The Railway Children by E. Nesbit, adapted by Marcy Kahan

Play Titles A-J
Play Titles K-R
Play Titles S-Z
Dramatist of the Month
Contact Us

BBC Radio 7, 4-8 July 2010
At heart The Railway Children is a conservative text that reaffirms the strength of nuclear family values - not only those of the central characters led by Father (Philip Voss) and Mother (Francis Jeater), but also Perks' (Paul Copley's) family, and that of the Old Gentleman (Timothy Bateson), who displays a touching affection for his unfortunate nephew Jim (Paul Downing). When Father is unfortunately called away - to answer a charge of embezzlement, as it turns out - it is as if the family have lost a limb; it cannot be cured, despite Mother's best efforts to make a living by writing. The children - Bobbie (Victoria Carling), Peter (Daniel Eyssen) and Phyllis (Kate McEnery) can only compensate for their loss by entering in to imaginative worlds of their own creation, in which logic seldom plays a part/
Nonetheless, in John Taylor's entertaining four-part adaptation, The Railway Children projected an optimistic view of perpetual sunshine in which the children believed - perhaps naively - that everything would turn out fine. Hence their trust in the Old Gentleman, despite their mother's misgivings.
The narrative turned out episodic, a series of adventures in which the children occasionally broke the rules - such as fishing in the canal, or writing begging letters to the Old Gentleman - but were invariably forgiven. Their actions were above all altrusitic, as they tried to make the best out of their reduced circymstances, while trying to assist Mother in the complicated business of running the house.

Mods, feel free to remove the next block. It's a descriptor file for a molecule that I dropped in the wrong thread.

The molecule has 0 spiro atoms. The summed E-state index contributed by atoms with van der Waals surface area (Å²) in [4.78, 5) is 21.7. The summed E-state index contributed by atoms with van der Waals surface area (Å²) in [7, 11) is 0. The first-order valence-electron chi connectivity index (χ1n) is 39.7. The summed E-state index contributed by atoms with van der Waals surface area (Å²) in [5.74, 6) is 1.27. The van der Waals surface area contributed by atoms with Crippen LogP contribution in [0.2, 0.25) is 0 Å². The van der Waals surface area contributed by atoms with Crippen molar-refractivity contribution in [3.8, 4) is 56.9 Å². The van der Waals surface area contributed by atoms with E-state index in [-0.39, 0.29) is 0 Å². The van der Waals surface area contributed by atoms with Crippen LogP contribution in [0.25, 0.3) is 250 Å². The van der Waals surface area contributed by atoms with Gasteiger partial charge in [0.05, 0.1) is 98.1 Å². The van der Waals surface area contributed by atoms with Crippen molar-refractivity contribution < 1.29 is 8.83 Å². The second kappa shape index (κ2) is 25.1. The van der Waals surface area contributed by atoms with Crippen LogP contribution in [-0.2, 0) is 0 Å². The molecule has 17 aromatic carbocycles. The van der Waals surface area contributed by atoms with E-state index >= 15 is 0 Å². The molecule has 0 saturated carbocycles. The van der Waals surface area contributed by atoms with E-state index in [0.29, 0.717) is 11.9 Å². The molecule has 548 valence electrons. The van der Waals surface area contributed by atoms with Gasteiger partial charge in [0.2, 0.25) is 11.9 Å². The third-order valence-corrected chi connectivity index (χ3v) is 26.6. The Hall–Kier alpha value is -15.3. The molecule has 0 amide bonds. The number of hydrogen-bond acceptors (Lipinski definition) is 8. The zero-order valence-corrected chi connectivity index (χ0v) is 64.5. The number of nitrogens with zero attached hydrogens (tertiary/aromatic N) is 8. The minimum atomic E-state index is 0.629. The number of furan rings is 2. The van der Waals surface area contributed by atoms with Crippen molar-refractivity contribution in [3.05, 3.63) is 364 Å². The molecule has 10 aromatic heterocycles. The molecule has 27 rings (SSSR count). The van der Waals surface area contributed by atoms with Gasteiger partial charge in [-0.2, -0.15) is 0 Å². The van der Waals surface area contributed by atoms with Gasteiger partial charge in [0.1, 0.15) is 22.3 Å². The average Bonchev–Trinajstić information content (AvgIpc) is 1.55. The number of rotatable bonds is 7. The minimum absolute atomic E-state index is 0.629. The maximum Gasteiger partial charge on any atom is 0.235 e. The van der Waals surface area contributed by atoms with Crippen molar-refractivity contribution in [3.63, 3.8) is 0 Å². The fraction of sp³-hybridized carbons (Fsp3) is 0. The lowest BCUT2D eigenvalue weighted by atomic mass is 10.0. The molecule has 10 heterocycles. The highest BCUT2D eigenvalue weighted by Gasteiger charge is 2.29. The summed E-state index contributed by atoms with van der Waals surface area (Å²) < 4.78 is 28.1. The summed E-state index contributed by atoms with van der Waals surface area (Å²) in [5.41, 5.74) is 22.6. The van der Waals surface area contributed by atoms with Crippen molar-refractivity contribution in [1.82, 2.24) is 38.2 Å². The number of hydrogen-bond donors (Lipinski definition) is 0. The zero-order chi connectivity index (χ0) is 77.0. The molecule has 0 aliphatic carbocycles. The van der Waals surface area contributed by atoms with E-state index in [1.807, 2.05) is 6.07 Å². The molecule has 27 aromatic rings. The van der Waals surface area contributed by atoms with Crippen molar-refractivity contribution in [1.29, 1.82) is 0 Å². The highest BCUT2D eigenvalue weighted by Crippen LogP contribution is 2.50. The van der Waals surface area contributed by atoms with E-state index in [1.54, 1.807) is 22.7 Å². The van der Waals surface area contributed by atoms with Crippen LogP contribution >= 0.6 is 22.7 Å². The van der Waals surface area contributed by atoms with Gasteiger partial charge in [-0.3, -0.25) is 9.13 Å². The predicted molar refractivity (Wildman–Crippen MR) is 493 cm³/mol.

The story was narrated by Bobbie, the oldest child - someone caught at that difficult age between childhood and adolescence. She still quarrelled with Pater and was subject to fits of petulance, but she was mature enough to understand the difficulties of her mother's existence, particularly when she became ill. She even had the chance to fall in love with Jim; even though - as was customary in the Edwardian period - it was nothing more than platonic love.
A thoroughly entertaining and optimistic treatment of the Nesbit novel, well worth another listen, if Radio 7 should choose to repeat it.